posted in Movie Hype
This film was so simple yet it was entertaining and tense and best of all it seemed to stress family, loyalty, honor, all without bad language and violence that seem to accompany most thrillers these days. A train engineer accidently leaves a train in gear with nobody in the cab. That train gets away from him and accidently engages itself in a fast gear.    When Rosario Dawson (the train company's traffic coordinator) gets called, she realizes that she has a problem on her hands …
review by . April 04, 2011
posted in Movie Hype
*** out of ****     It looks like Tony Scott is getting creative. Here, the brother of the even-more-well-known Ridley Scott has made a film that is all fun, all craft, and lastly, all thrills. Out of all the thrillers to be released in 2010 ("Piranha 3D", "Salt", to name a few), "Unstoppable" is one of the best. It's a no-hold thrill-ride that knows where it's going, and has a handle on what it's doing. It's a film directed by Tony Scott, for crying out loud. That is, perhaps, …
review by . November 17, 2010
posted in Movie Hype
Anti-climax!
I had high hopes as far as Denzel Washington is concerned. However, this is not that movie.            Unstoppable is action packed, high speed and I may have even enjoyed it thoroughly. BUT, and that's a big But, it lacks that special touch, the wow factor and to be fair to everyone (me inclusive) concerned, it's anti-climax! Still, not forgetting that this is a movie inspired by a true event, dramatic portrayal of a pending disaster is not in the …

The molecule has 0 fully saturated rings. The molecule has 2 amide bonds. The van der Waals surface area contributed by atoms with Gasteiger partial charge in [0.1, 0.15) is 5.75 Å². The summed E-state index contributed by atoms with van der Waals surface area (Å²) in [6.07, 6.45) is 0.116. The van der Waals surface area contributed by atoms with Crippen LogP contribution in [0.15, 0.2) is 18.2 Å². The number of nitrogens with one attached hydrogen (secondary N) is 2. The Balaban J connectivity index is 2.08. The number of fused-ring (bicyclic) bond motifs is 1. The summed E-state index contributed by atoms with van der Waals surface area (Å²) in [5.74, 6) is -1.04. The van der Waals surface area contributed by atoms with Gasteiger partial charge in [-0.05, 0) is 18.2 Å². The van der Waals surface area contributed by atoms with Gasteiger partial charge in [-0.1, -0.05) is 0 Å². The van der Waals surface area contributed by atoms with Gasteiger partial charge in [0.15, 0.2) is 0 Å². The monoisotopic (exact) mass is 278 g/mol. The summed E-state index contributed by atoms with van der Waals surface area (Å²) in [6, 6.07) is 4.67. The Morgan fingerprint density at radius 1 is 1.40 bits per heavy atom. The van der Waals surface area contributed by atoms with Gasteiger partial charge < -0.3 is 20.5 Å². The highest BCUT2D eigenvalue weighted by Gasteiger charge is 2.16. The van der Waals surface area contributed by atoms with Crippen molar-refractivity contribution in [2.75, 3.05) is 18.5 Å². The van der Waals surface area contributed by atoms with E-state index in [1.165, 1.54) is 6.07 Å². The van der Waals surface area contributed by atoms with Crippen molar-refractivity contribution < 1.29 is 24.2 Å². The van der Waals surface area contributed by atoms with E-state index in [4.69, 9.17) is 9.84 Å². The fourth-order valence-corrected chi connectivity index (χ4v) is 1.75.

review by . November 28, 2010
posted in Movie Hype
There aren't a great deal of thrillers out there that I can say keep me on the edge of my seat or that make me wonder just how things will turn out.  So for Tony Scott's Unstoppable to do so was quite a surprise to me.  As I watched I actually found myself genuinely drawn into the situation at hand.  Unstoppable isn't brainy but it isn't exactly stupid either.  It's a well made film in spite of some of its smaller flaws.      Unstoppable …